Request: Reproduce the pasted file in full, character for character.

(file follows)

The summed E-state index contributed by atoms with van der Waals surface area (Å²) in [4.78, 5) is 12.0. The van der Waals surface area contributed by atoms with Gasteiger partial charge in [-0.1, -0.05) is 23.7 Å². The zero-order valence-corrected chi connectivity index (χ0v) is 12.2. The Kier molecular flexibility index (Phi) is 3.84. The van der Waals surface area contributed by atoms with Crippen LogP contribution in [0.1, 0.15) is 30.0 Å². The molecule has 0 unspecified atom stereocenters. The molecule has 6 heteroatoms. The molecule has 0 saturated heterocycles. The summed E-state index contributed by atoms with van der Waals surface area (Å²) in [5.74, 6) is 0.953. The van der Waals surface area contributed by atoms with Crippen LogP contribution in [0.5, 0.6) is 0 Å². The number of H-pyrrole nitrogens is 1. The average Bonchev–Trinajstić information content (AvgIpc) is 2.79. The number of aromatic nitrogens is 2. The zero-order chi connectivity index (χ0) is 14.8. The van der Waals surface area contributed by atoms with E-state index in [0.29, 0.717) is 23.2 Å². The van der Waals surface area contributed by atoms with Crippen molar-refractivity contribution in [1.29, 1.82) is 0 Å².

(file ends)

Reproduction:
The summed E-state index contributed by atoms with van der Waals surface area (Å²) in [4.78, 5) is 12.0. The van der Waals surface area contributed by atoms with Gasteiger partial charge in [-0.1, -0.05) is 23.7 Å². The zero-order valence-corrected chi connectivity index (χ0v) is 12.2. The Kier molecular flexibility index (Phi) is 3.84. The van der Waals surface area contributed by atoms with Crippen LogP contribution in [0.1, 0.15) is 30.0 Å². The molecule has 0 unspecified atom stereocenters. The molecule has 6 heteroatoms. The molecule has 0 saturated heterocycles. The summed E-state index contributed by atoms with van der Waals surface area (Å²) in [5.74, 6) is 0.953. The van der Waals surface area contributed by atoms with Crippen LogP contribution in [0.5, 0.6) is 0 Å². The number of H-pyrrole nitrogens is 1. The average Bonchev–Trinajstić information content (AvgIpc) is 2.79. The number of aromatic nitrogens is 2. The zero-order chi connectivity index (χ0) is 14.8. The van der Waals surface area contributed by atoms with E-state index in [0.29, 0.717) is 23.2 Å². The van der Waals surface area contributed by atoms with Crippen molar-refractivity contribution in [1.29, 1.82) is 0 Å².